How Dubuque embraced sustainability

Dubuque waterfront on the Mississippi River. Photo courtesy of the city of Dubuque

The Iowa city’s partnership with IBM is built on its history of engagement within the community and outside of it.

Dubuque Mayor Roy Buol had come on the scene in 1995 as a councilman. In his run for mayor 10 years later, he had begun to consider how to preserve the improvements Dubuque had made since the city’s nadir in the 1970s and 1980s. By the time he took office as mayor in 2005, Buol had determined that sustainability would be the foundation of his work.

Buol joined the U.S. Conference of Mayors and its climate protection group. He traveled to Robert Redford’s Sundance Preserve for a three-day summit about climate change. Upon his return, Buol reported his findings and conclusions to the City Council.

“I truly believed that cities that got out in front on sustainability would have an economic advantage over cities that came late,” he said. The council agreed and made sustainability its No. 1 priority.

With that crucial support, the city moved forward on several fronts:

  • Applied for a grant to have a sustainable design team from the American Institute of Architects conduct a citywide assessment of Dubuque. The assessment showed where the town, businesses, schools and neighborhoods could improve.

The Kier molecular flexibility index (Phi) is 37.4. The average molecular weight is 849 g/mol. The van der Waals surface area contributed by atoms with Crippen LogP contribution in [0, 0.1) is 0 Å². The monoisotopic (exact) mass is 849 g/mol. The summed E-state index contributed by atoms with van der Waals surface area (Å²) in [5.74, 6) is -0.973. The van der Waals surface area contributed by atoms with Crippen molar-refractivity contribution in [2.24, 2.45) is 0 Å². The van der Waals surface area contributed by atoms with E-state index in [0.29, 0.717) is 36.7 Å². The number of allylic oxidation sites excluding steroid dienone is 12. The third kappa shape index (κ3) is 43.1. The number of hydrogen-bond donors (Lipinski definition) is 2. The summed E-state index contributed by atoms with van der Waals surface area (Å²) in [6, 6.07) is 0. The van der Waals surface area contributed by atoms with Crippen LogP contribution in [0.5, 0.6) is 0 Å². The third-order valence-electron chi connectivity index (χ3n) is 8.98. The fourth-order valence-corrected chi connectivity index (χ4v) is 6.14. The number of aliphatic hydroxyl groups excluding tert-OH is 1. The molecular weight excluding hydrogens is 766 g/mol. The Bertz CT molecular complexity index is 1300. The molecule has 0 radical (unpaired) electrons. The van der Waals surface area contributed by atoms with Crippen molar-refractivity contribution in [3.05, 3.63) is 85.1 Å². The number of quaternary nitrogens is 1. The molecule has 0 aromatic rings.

• Created a 40-member task force to gather citizen input from all sectors. Eighteen months later -- after hundreds of surveys, phone calls and gatherings of disparate groups -- the task force recommended a three-pronged sustainability vision statement, embracing environmental integrity, economic prosperity and cultural vibrancy. To achieve those goals, the task force identified 11 principles of community living, from smart energy use and resource management to healthy local foods and citizen education. The City Council approved the recommendation with a 7-0 vote.
  • Encouraged citywide citizen adoption with a Mayor’s Pledge card, distributed to schools, businesses and other organizations, suggesting small, simple actions (such as using recyclable bags rather than plastic ones) that, when done collectively, could make a big difference.
  • Began an internal campaign to adopt and promote green and sustainable practices, from using energy-saving light bulbs and motion-sensing lights in city buildings to using biodiesel fuel in city garbage trucks and choosing hybrid cars, when possible, for city fleets.

Dozens of groups -- including schools, churches and businesses -- also started their own programs.

What’s the evidence of Dubuque’s success? “Job numbers have just been phenomenal,” Buol said. “We’ve created, in the last year, one in five jobs in Iowa. We have great quality of life. We are an attractive place for business to locate.”